Friday, February 28, 2014
In my day, we had winters that....
This morning I got on Amazon to check my affiliate stats for the day before as I usually do while I'm eating breakfast. Before clicking through to my account, though, I saw an advertisement for swim trunks, and thought: "I need some new swim trunks"––the last pair I bought at an H&M in Austria fit me at the time, but since 2009, either they've stretched, or I got skinnier, which has led to some obvious problems.
Soon, I found myself scrolling through pages of swimsuits pondering the same question Adam did when he took the fruit from Eve's hand and bit it: Board-shorts, trunks or racing jammers (briefs should never be a consideration) and wondering what would be most comfortable for a long day at the beach.
Then I wondered something else: Why am I looking at this now?
I'm sitting in front to the computer, in a sweatshirt, flannels and skullcap, two feet from a space heater, and still shivering. It's about 10°F outside, and in all likelihood, it will be another month and a half before any of the snow that's clogging my driveway melts, and another two months after that before I feel like getting anywhere near any body of water for 200 miles.
Obviously, it has been a hard winter. Even the crankiest old people I know who are usually inclined to say: "In my day, we had winters that were..." now admit to that fact.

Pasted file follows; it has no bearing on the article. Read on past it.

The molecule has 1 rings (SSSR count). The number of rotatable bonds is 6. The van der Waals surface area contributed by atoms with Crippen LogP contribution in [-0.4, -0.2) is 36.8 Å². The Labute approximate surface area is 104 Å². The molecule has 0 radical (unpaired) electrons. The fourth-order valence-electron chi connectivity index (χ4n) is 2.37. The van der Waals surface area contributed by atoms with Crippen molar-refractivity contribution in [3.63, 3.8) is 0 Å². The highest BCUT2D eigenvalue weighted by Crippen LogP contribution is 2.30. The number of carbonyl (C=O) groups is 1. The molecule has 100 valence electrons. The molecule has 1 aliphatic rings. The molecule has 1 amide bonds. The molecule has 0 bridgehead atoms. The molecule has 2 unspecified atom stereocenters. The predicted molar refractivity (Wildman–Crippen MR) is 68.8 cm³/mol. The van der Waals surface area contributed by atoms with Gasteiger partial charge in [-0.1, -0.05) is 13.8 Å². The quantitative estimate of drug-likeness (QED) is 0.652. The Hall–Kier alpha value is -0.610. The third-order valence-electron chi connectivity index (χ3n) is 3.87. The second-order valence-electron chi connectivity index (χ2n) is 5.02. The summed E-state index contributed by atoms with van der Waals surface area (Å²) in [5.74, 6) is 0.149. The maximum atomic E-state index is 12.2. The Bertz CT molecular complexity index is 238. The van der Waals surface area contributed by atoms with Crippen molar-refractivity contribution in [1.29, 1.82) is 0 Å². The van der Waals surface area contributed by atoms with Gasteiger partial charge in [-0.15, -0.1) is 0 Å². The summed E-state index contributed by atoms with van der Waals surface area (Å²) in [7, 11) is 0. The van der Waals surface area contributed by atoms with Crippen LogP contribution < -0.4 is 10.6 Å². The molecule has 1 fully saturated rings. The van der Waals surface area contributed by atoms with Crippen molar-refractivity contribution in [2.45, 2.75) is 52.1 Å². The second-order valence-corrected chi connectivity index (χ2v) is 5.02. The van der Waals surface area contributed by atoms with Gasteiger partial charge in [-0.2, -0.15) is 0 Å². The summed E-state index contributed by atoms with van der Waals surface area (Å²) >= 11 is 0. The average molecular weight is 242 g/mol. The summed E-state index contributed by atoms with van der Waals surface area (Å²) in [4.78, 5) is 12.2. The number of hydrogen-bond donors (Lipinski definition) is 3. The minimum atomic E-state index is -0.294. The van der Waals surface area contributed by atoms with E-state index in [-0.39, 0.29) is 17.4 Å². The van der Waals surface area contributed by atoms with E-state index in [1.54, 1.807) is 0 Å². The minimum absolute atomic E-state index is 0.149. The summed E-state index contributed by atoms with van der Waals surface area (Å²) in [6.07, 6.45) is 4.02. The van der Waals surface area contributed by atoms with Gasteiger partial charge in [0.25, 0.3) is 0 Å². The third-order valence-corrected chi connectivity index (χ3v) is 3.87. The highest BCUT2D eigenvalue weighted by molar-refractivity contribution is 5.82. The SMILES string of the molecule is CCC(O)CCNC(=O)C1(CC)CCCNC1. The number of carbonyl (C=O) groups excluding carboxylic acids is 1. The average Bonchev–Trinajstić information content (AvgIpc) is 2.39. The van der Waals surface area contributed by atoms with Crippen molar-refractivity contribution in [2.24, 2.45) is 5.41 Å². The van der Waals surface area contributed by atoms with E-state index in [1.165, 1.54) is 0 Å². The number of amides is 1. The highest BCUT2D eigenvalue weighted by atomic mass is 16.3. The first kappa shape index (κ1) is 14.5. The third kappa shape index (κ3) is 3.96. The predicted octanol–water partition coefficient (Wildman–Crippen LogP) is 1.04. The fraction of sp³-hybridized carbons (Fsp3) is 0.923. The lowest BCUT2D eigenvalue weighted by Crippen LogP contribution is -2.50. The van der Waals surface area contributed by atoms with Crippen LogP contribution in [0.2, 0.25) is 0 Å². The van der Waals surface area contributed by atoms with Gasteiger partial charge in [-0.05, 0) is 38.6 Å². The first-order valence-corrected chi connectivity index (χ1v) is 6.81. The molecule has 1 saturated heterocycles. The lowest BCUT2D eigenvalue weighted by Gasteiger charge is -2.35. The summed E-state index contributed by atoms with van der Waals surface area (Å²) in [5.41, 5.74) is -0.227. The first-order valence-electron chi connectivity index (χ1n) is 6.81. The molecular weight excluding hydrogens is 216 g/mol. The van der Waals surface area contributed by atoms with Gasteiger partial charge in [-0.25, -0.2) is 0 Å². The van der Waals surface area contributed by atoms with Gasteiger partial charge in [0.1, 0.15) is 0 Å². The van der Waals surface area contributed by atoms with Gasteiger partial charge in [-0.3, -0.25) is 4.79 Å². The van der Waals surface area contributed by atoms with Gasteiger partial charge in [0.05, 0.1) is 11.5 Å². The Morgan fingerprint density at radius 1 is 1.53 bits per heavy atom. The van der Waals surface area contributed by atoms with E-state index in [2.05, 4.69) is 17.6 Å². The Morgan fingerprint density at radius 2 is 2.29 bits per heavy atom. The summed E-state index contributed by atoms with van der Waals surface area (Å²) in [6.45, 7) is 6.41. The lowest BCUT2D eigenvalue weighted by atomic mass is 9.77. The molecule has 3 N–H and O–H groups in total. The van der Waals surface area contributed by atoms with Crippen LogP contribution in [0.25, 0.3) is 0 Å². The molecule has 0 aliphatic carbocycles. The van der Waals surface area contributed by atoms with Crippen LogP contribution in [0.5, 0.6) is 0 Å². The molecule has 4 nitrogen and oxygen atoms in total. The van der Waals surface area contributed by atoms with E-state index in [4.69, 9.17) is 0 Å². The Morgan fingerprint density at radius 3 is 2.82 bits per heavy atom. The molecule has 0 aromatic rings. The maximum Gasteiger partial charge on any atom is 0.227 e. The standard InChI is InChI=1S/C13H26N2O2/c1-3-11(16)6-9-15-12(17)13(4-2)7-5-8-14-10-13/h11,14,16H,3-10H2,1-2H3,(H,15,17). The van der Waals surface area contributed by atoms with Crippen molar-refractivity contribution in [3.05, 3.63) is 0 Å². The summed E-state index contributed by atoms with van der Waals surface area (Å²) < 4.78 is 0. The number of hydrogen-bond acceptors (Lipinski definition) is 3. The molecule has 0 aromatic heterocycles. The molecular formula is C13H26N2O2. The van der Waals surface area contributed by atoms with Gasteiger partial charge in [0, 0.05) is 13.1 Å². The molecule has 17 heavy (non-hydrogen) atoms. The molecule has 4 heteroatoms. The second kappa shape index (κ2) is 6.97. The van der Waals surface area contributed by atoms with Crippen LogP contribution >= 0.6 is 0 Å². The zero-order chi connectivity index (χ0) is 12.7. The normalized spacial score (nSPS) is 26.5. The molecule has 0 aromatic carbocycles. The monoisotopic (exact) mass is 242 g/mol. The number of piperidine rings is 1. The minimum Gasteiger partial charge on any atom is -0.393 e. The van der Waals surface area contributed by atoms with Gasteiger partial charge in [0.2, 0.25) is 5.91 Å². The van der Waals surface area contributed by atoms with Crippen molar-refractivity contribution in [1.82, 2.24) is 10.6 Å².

We've had snow-cover consistently since before Thanksgiving. I've lost count of the number times it's been bad enough to not be able to drive, and while we certainly haven't had the deepest one-time accumulations I can remember, this one wins for sheer relentlessness.
It usually gets cold up here in the hills, but it used to always be a novelty when the mercury actually dropped below zero without factoring in windchill. Something that happened a couple times a year. Not this winter. It seems like most mornings I go out to start my car it's in the single digits or worse. It's got to the point where the other day I turned it on, read 13°F on the flickering dashboard display and thought: "Well that's nice," with complete sincerity.
On a national scale:
Heating propane has reached a record high, and even regular natural gas has hit the highest level since the fracking boom in 2008, prompting calls for emergency FERC intervention to divert more fuel north.
Meanwhile in the south, civil infrastructure has been stretched to the breaking point, snow related car accidents have skyrocketed, and Lowe's is actually considering selling snow shovels.
Okay, I made the last one up.
On a personal scale:
I flew off the road for the first time in my life.
The pipes in my room froze. Twice.
The propane furnace in my parent's house that I live in by myself malfunctioned and filled the entire building with gas before dying completely and leaving me to heat the entire building with a wood stove (with which I'm lucky to keep it above 55 on the worse days).
I've 1) become something of a master at getting cars unstuck from snowdrifts with nothing but a shovel, and 2) nearly set my clutch on fire more times than I can recall.
Don't get me wrong with all this. I really like winter, and snow, and cold and all that. I like it until about January, and this year was no exception.
Now, though... now I'm browsing the men's swimwear section of Amazon for no logical reason at all.